A Precarious Post-Election Peace

A Rwandan soldier, left, exits a U.S. Air Force C-17 Globemaster III aircraft near a refugee camp full of displaced residents at Bangui M'Poko International Airport, CARBy SSgt Ryan Crane [Public domain], via Wikimedia Commons

A Rwandan soldier, near a refugee camp full of displaced residents at Bangui M’Poko International Airport, CAR
Photo Credit: SSgt Ryan Crane [Public domain], via Wikimedia Commons

Alongside Canadian campaigns leading the elections in late 2015, citizens of the Central African Republic (CAR) also began the process of replacing the interim government headed by President Catherine Samba-Panza and Prime Minister Mahamat Kamoun. They have been in control of the landlocked state since Michel Djotodia resigned in early 2014. His resignation came as international and internal pressures forced the government’s hand in an attempt to stem the violence that has been steadily developing for decades, and had taken over 5,000 lives since this bloody civil war began over three years ago.

The violence centers on the predominantly Muslim Séléka alliance and the mainly Christian Anti-balaka militia, whose rivalry endangers a fragile socio-political climate. The Séléka alliance was originally created to protect Muslims in the Christian dominated country under former President François Bozizé. Anti-balaka in its first instance was applied to self-defence units set up to protect small communities as they were attacked by Séléka forces, in the absence of the government’s ability to provide security.

While it is perhaps more efficient to lump the multitude of sects that comprise both groups, it is an area of complexity that requires more attention; divisions within Séléka led to political destabilization in the past and there is reason to believe that fractures within the groups could cause any lasting peace deal to fall apart. As the Anti-balaka is comprised of multiple elements as well, divisions within the militia may generate a similar effect; the group’s spokesman has called for members to be integrated into the national army with appropriate rank or give demobilization packages, though it is unclear if all the elements of the militia’s forces would cooperate and to what extent.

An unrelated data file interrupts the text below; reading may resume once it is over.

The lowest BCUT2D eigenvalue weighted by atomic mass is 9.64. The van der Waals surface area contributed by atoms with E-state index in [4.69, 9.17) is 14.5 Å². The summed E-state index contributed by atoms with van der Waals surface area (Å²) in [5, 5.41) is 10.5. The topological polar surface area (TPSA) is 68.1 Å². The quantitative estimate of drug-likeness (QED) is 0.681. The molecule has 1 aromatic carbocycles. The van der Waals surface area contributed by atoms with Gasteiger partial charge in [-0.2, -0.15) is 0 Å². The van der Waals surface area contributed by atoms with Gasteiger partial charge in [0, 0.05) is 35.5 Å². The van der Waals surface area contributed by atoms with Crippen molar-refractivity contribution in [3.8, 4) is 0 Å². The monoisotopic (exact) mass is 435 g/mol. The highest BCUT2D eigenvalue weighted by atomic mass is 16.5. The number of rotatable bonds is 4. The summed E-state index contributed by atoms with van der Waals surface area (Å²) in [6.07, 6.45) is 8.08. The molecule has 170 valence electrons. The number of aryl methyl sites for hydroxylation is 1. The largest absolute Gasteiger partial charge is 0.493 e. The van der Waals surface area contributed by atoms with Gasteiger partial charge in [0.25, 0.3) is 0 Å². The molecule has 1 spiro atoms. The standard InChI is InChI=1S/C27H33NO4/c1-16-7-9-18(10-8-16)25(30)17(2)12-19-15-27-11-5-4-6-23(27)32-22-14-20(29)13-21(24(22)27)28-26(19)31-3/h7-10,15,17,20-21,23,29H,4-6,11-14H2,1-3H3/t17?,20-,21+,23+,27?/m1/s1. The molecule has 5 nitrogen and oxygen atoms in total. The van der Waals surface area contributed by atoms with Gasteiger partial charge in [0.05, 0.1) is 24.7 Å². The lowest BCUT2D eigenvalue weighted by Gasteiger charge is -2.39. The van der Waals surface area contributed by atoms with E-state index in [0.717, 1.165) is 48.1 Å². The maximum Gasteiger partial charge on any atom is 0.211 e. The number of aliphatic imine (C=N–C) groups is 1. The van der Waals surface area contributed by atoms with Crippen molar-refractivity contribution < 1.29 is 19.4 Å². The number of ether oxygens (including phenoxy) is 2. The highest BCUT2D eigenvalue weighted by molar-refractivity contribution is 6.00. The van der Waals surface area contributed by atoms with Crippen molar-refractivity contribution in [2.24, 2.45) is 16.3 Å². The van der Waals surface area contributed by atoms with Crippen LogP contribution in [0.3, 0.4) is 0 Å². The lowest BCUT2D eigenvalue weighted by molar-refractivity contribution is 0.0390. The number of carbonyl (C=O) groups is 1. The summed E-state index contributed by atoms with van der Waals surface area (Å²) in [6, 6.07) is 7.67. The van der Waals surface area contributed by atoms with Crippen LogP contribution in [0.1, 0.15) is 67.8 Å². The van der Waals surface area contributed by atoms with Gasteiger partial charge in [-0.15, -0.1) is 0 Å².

Though religious motivations are charged with fueling the conflict, the divisions have roots in the country’s long history of coups. The ousting of Bozizé by Séléka rebels lead by Djotodia in 2012 is widely credited as the start of the conflict, though many of the combatants involved participated in the CAR’s Bush War (2004-07), and were/are encouraged by a struggle for resources, particularly diamonds and gold in the resource rich Northern states, which are sold to Sudan and Chad and trafficked to Antwerp, Dubai and India. Additionally, both the Séléka and Anti-balaka groups are comprised of both Muslim and Christian elements (respectively) in addition to animists from the same geographic regions, demonstrating the nature of this ongoing bloodshed as a “community conflict with religious aspects”.

While the country’s history of coups have led to speculation about the efficacy of the recently held elections, the efforts made by the anti-Big Man interim government of Samba-Panza has made significant strides to include both the Muslim minority and reorganize the national forces to make them more effective and better able to coordinate with the international peacekeepers that have been on the ground attempting to control the killing, rape, and reported cannibalism for the last decade. Samba-Panza’s attempt at inclusion of the Muslim minority in the hopes of appeasing the Séléka alliance resulted in the appointment of Prime Minister Kamoun who hails from N’Délé, a town in the Northern prefecture of Bamingui-Bangoran. This has largely been regarded as a misfire; while he is Muslim, he is not a Séléka member; he also served as the Director-General of the Treasury under Bozizé, thus his position has been heavily criticized by the Séléka.